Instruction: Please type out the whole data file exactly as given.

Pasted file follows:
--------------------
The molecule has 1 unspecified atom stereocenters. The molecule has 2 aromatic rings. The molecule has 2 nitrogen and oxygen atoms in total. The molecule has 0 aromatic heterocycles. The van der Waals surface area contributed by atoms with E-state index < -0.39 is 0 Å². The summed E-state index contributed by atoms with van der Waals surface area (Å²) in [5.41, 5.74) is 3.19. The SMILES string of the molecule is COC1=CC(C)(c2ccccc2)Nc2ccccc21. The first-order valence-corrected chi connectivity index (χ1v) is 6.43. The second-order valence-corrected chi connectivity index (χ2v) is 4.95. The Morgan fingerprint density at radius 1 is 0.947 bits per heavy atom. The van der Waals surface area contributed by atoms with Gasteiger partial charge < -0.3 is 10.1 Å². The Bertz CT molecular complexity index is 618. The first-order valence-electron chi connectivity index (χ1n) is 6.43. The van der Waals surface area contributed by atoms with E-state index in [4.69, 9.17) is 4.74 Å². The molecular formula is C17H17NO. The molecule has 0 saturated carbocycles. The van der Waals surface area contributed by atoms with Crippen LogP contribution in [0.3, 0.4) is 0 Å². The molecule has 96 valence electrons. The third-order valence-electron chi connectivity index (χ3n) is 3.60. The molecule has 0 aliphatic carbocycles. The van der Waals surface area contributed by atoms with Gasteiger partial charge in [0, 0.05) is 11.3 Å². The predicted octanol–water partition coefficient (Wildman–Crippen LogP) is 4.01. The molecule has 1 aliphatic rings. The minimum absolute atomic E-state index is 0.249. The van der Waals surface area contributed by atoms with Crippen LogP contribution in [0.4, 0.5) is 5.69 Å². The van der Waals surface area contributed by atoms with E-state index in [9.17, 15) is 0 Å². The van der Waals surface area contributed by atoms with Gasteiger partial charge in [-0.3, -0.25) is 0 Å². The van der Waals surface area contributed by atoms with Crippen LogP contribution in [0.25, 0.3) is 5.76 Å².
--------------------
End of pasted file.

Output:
The molecule has 1 unspecified atom stereocenters. The molecule has 2 aromatic rings. The molecule has 2 nitrogen and oxygen atoms in total. The molecule has 0 aromatic heterocycles. The van der Waals surface area contributed by atoms with E-state index < -0.39 is 0 Å². The summed E-state index contributed by atoms with van der Waals surface area (Å²) in [5.41, 5.74) is 3.19. The SMILES string of the molecule is COC1=CC(C)(c2ccccc2)Nc2ccccc21. The first-order valence-corrected chi connectivity index (χ1v) is 6.43. The second-order valence-corrected chi connectivity index (χ2v) is 4.95. The Morgan fingerprint density at radius 1 is 0.947 bits per heavy atom. The van der Waals surface area contributed by atoms with Gasteiger partial charge < -0.3 is 10.1 Å². The Bertz CT molecular complexity index is 618. The first-order valence-electron chi connectivity index (χ1n) is 6.43. The van der Waals surface area contributed by atoms with E-state index in [4.69, 9.17) is 4.74 Å². The molecular formula is C17H17NO. The molecule has 0 saturated carbocycles. The van der Waals surface area contributed by atoms with Crippen LogP contribution in [0.3, 0.4) is 0 Å². The molecule has 96 valence electrons. The third-order valence-electron chi connectivity index (χ3n) is 3.60. The molecule has 0 aliphatic carbocycles. The van der Waals surface area contributed by atoms with Gasteiger partial charge in [0, 0.05) is 11.3 Å². The predicted octanol–water partition coefficient (Wildman–Crippen LogP) is 4.01. The molecule has 1 aliphatic rings. The minimum absolute atomic E-state index is 0.249. The van der Waals surface area contributed by atoms with Crippen LogP contribution in [0.4, 0.5) is 5.69 Å². The van der Waals surface area contributed by atoms with E-state index in [9.17, 15) is 0 Å². The van der Waals surface area contributed by atoms with Gasteiger partial charge in [-0.3, -0.25) is 0 Å². The van der Waals surface area contributed by atoms with Crippen LogP contribution in [0.25, 0.3) is 5.76 Å².